Deus Ex Human Revolution: Director's Cut

Published on March 30th, 2013 | by Danny Concepcion, Contributor

Hands-on with Deus Ex Human Revolution: Director’s Cut

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Developer: Eidos Montreal
(Straight Right Wii U)
Platform: Wii U
Release Date: May 7, 2013

“It’s not a port,” Emile Pedneault corrected me. I had just asked the game designer what new features the Deus Ex Human Revolution Wii U “port” would bring to the table. He made it very clear that Deus Ex Human Revolution: Director’s Cut was named that way for a reason. With Director’s Cut, Square Enix (along with Straight Right, the developer that ported Mass Effect 3 to the Wii U) plans on creating the definitive version of the game.

“We took the top ten criticisms of the game, and tried to address at least eight of them.”–Emile Pedneault

The number one complaint on the list: Boss battles.

“There are two things we couldn’t change about the boss fights. The first is the cut-scenes, and the second is that the bosses still had to die.” So the development team tweaked things such as the AI, level design, and even added a few features to balance the boss encounters; one of which was revealed during the battle with Lawrence “The Bull” Barrett.

Players can now chuck grenades back at enemies before they detonate by swiping up on the Wii U’s GamePad. Players can still mis-swipe if they aren’t accurate enough, so there is a risk-reward feeling to it. It’s definitely useful for players who showed up to the Barrett fight ill-equipped for a head-on battle. Additionally, the room the fight takes place in  now has vents and a second story. For the first time, stealth loyalists can lob Barrett’s grenades back at him from vents, shoot him in the back, or just take cover for a bit if their health gets low.

Pedneault also talked about another method to handle the battle: Players who invest their Praxis points towards physical strength can now drag a turret into the room with Barrett and have it do the dirty work for them. The GamePad’s screen will handle all menus, and can be used for gyroscopic aiming. It also will display more info such as the loot enemies are carrying once players acquire the appropriate augmentations. This makes use of the GamePad in a different way, something in which Nintendo often demands when companies develop titles for the Wii U.

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Infologs are another feature that take advantage of the Wii U’s online service. They work similarly to messages in Dark Souls and ZombiU. Players can take screenshots, annotate them with notes, record some audio, and send them to a friend. When the friend walks by the same area, they’ll see an Infolog icon on the ground and can use the tips to help guide them along their way. It’s a pretty handy system for those who want to explore every nook and cranny of the game, and is an elegant way to add some form of multiplayer to the almost-exclusively single-player experience.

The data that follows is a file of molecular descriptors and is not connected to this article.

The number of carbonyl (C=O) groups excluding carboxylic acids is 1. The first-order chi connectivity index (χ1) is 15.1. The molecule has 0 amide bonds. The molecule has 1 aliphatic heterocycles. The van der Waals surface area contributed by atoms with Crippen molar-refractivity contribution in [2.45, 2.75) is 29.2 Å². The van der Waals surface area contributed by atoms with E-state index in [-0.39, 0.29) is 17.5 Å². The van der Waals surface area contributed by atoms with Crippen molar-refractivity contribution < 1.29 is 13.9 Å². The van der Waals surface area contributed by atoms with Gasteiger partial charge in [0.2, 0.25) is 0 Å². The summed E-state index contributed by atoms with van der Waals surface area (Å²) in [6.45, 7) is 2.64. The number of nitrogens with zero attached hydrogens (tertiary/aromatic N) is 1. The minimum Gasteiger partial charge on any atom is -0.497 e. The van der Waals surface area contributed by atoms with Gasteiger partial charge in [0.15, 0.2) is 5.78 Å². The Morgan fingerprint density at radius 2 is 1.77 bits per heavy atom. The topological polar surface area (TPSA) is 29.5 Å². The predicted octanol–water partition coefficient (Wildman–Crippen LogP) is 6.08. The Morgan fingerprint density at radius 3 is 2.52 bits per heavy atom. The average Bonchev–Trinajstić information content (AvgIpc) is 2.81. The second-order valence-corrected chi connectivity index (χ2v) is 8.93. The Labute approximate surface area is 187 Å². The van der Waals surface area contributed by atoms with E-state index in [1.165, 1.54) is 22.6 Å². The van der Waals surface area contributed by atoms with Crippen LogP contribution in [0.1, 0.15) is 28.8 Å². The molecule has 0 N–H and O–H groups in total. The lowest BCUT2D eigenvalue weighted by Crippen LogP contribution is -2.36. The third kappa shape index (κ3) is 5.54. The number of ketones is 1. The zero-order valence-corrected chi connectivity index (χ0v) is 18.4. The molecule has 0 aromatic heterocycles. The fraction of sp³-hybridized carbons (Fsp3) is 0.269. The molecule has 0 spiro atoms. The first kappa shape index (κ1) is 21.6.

The last big change is that the Missing Link DLC mission will now be integrated into the main campaign, and not treated as a stand-alone mission. Pedneault explained that it will essentially function as a respec opportunity, since Adam Jensen will still lose all of his augmentations are the start of it. Square Enix changed the amount of Praxis kits spread throughout the mission as well, so that players aren’t significantly stronger or weaker than they were before the start of the mission.

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Other small changes include bug fixes, AI and pathfinding tweaks, and graphics/lighting improvements. We didn’t get a side-by-side visual comparison between versions, but the demo didn’t look much better than the original.

As much as Square Enix wants this to be the definitive version of the game, players who have already completed Human Revolution might not find reason to revisit it. Director’s Cut does look like it holds up well, but it’s still a port of a two-year-old game. Just don’t let Square Enix hear you call it one.

You can check out our review of the original Deus Ex: Human Revolution right here.

 

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About the Author

Danny Concepcion contributes to GAMINGtruth from New York City, and usually covers events in the area. Reviews are also part of his vast set of skills.



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